The twin flares in front of the ship died down, revealing the open starscape once again. Hargest frowned at his readout screen. The data from AT.001 would be invaluable for planning the next phase of the mission. It was sent ahead of the Trident to make a close range survey of Proteus and the Vela IV system. It was supposed to be awaiting their arrival in orbit of the planet, yet here it was, hurtling away from the system. Was it a malfunction, or had it encountered something beyond the ability of its programming to handle?
Hargest barked at one of the watchbots. “Six! Can you get a data link with the probe yet?”
T.006 flashed as it interfaced with the Trident’s comm. Station. “Establishing connection.”
“How long till we are out of transmission range, Commander Ruud?”
Val checked her instruments, her lips tightening into a thin line. “We’ve got about 200 seconds, Captain.”
Hargest took a moment to check his options. There was not enough time to transfer all the data from the probe to the ship’s memory systems – and no guarantee that it would be useable anyways. They couldn’t physically intercept the probe, not without coming to a full stop and coming back around, which could put them months behind their schedule.
“Six! Retrieve original flight plan data packets for the probe from ship’s memory systems.”
T.006 flashed in response. “Files located; loading into transfer buffer.”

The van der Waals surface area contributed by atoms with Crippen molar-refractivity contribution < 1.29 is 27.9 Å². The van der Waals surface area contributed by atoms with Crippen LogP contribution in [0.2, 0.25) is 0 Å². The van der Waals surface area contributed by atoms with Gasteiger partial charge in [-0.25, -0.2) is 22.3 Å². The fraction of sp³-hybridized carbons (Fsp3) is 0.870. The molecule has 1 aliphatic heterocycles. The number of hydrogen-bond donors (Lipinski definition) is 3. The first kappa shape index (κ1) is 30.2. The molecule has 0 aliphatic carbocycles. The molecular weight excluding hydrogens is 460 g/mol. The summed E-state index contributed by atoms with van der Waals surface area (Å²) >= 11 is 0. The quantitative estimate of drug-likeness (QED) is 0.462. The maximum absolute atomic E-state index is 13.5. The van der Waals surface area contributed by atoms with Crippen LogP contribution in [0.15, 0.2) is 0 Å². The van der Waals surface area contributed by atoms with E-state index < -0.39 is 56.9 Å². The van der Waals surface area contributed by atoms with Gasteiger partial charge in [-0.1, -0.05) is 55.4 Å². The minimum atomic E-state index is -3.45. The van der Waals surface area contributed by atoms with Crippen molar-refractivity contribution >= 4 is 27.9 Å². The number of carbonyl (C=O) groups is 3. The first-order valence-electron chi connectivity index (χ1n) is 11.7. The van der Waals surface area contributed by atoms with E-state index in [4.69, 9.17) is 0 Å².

Ruud looked over. “100 seconds remaining, Captain.”
Hargest leaned forward. “Transmit the flight plan back to the probe and force a re-boot of its nav-system! Over-write the on-board files!”
“Transmitting.” T.006 displayed a progress bar on its display. “8% complete.”
Two objects, metal and angular, hurtled towards each other through an airless realm of shadow.
Across the void of space, pings of invisible radio waves bounced back and forth between the Trident and the little probe, whose computer decoded the signals into packets of data, assembling them into useable code.
They passed each other in a flash, the closest distance between them over a hundred thousand kilometers, a hair’s breadth on the astronomical scale of things.
Commander Ruud re-checked her calculations. “We will be out of transmission range in 20 seconds, Captain.”
T.006 chimed out “100% Transfer compl-“
Hargest interrupted. “Re-boot the system! Do it now!”
The watchbot sent the signal, and the pulse beamed out towards the retreating device as it sped off into the all-encompassing darkness.
Val eased back into her harness. “It’s gone, Captain.”
Hargest rubbed his face and looked out of the viewport. “It was my best shot. If all goes well, the on board nav system will restart, check its position and then make a correction. With a bit of luck the probe will follow us, and maybe catch up in a few weeks. Shut down the engines, Commander.”
Commander Ruud cut the power and engines 1 and 2 fell silent. “What now, sir?”
“Let’s see.. I’ve been revived from hyper-sleep for about thirty minutes and in that time I’ve buggered up our flight plan, butchered our mission schedule and burnt out number two engine’s mag-coil. We need to get our crew thawed out and active before I wreck the whole ship, Val.”
“The Trident’s a tough bird, sir.”
“First of her line, Commander. Pantheon built her to take humanity further than we’ve ever been before.”
“340 trillion kilometers.” Ruud turned her face towards the glow of Vela IV, caught up in the emotion of the moment.
“The journey is over, Val” he said. “Now the mission begins.”
© Dylan Edwards, 2012.